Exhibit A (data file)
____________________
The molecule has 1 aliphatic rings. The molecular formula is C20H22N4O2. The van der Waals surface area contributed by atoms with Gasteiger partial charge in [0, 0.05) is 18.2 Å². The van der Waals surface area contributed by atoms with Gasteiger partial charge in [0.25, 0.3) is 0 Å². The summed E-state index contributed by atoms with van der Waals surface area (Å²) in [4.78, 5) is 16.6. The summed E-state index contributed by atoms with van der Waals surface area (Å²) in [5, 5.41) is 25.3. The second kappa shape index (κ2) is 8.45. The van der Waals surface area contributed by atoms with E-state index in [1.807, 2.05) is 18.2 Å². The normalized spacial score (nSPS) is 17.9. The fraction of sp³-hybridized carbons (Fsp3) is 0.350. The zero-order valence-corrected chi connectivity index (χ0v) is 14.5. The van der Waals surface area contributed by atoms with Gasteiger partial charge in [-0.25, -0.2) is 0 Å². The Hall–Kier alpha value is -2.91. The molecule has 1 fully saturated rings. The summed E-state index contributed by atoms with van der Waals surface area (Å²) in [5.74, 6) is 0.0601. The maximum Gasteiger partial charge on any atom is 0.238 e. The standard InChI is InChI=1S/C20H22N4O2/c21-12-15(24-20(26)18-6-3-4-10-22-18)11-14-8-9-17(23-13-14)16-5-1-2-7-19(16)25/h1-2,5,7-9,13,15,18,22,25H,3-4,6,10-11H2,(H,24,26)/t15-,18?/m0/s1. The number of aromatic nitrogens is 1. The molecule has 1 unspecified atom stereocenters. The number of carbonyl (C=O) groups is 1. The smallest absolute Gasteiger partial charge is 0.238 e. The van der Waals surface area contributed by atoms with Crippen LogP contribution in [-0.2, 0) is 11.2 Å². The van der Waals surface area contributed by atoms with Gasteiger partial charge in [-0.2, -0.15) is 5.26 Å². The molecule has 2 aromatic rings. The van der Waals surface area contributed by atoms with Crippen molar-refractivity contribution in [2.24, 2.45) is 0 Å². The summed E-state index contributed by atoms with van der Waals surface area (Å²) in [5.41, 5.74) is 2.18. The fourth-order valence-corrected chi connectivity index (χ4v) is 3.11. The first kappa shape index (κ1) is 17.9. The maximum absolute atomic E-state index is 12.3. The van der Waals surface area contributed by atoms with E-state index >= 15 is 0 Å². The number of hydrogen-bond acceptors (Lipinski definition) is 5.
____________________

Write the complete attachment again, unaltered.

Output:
The molecule has 1 aliphatic rings. The molecular formula is C20H22N4O2. The van der Waals surface area contributed by atoms with Gasteiger partial charge in [0, 0.05) is 18.2 Å². The van der Waals surface area contributed by atoms with Gasteiger partial charge in [0.25, 0.3) is 0 Å². The summed E-state index contributed by atoms with van der Waals surface area (Å²) in [4.78, 5) is 16.6. The summed E-state index contributed by atoms with van der Waals surface area (Å²) in [5, 5.41) is 25.3. The second kappa shape index (κ2) is 8.45. The van der Waals surface area contributed by atoms with E-state index in [1.807, 2.05) is 18.2 Å². The normalized spacial score (nSPS) is 17.9. The fraction of sp³-hybridized carbons (Fsp3) is 0.350. The zero-order valence-corrected chi connectivity index (χ0v) is 14.5. The van der Waals surface area contributed by atoms with Gasteiger partial charge in [-0.25, -0.2) is 0 Å². The Hall–Kier alpha value is -2.91. The molecule has 1 fully saturated rings. The summed E-state index contributed by atoms with van der Waals surface area (Å²) in [5.74, 6) is 0.0601. The maximum Gasteiger partial charge on any atom is 0.238 e. The standard InChI is InChI=1S/C20H22N4O2/c21-12-15(24-20(26)18-6-3-4-10-22-18)11-14-8-9-17(23-13-14)16-5-1-2-7-19(16)25/h1-2,5,7-9,13,15,18,22,25H,3-4,6,10-11H2,(H,24,26)/t15-,18?/m0/s1. The number of aromatic nitrogens is 1. The molecule has 1 unspecified atom stereocenters. The number of carbonyl (C=O) groups is 1. The smallest absolute Gasteiger partial charge is 0.238 e. The van der Waals surface area contributed by atoms with Crippen LogP contribution in [-0.2, 0) is 11.2 Å². The van der Waals surface area contributed by atoms with Gasteiger partial charge in [-0.2, -0.15) is 5.26 Å². The molecule has 2 aromatic rings. The van der Waals surface area contributed by atoms with Crippen molar-refractivity contribution in [2.24, 2.45) is 0 Å². The summed E-state index contributed by atoms with van der Waals surface area (Å²) in [5.41, 5.74) is 2.18. The fourth-order valence-corrected chi connectivity index (χ4v) is 3.11. The first kappa shape index (κ1) is 17.9. The maximum absolute atomic E-state index is 12.3. The van der Waals surface area contributed by atoms with E-state index >= 15 is 0 Å². The number of hydrogen-bond acceptors (Lipinski definition) is 5.